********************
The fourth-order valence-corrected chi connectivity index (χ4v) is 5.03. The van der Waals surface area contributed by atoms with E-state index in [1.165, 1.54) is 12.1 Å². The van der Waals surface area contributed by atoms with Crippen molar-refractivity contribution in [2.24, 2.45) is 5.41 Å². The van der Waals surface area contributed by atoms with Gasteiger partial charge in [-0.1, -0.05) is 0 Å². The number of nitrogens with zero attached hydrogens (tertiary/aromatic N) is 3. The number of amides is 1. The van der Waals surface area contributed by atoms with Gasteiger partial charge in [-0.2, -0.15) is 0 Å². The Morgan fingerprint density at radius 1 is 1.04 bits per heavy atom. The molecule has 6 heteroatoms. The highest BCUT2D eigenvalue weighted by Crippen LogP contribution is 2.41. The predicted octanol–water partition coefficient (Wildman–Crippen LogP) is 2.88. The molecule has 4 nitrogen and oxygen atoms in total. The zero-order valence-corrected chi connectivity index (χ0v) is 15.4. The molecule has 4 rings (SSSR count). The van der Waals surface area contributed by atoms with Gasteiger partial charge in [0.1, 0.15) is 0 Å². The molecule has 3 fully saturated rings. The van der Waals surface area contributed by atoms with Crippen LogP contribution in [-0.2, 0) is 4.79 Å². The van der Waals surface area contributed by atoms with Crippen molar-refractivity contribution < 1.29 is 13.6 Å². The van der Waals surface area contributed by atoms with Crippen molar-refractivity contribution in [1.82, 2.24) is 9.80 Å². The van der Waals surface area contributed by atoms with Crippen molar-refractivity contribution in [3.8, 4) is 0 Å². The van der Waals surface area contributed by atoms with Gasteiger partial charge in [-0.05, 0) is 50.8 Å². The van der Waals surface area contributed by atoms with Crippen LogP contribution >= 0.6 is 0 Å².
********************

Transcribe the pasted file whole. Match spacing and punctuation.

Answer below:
The fourth-order valence-corrected chi connectivity index (χ4v) is 5.03. The van der Waals surface area contributed by atoms with E-state index in [1.165, 1.54) is 12.1 Å². The van der Waals surface area contributed by atoms with Crippen molar-refractivity contribution in [2.24, 2.45) is 5.41 Å². The van der Waals surface area contributed by atoms with Gasteiger partial charge in [-0.1, -0.05) is 0 Å². The number of nitrogens with zero attached hydrogens (tertiary/aromatic N) is 3. The number of amides is 1. The van der Waals surface area contributed by atoms with Gasteiger partial charge in [-0.2, -0.15) is 0 Å². The Morgan fingerprint density at radius 1 is 1.04 bits per heavy atom. The molecule has 6 heteroatoms. The highest BCUT2D eigenvalue weighted by Crippen LogP contribution is 2.41. The predicted octanol–water partition coefficient (Wildman–Crippen LogP) is 2.88. The molecule has 4 nitrogen and oxygen atoms in total. The zero-order valence-corrected chi connectivity index (χ0v) is 15.4. The molecule has 4 rings (SSSR count). The van der Waals surface area contributed by atoms with Gasteiger partial charge in [0.1, 0.15) is 0 Å². The molecule has 3 fully saturated rings. The van der Waals surface area contributed by atoms with Crippen LogP contribution in [-0.2, 0) is 4.79 Å². The van der Waals surface area contributed by atoms with Crippen molar-refractivity contribution < 1.29 is 13.6 Å². The van der Waals surface area contributed by atoms with Crippen molar-refractivity contribution in [1.82, 2.24) is 9.80 Å². The van der Waals surface area contributed by atoms with Crippen molar-refractivity contribution in [3.8, 4) is 0 Å². The van der Waals surface area contributed by atoms with Gasteiger partial charge in [-0.05, 0) is 50.8 Å². The van der Waals surface area contributed by atoms with Crippen LogP contribution >= 0.6 is 0 Å².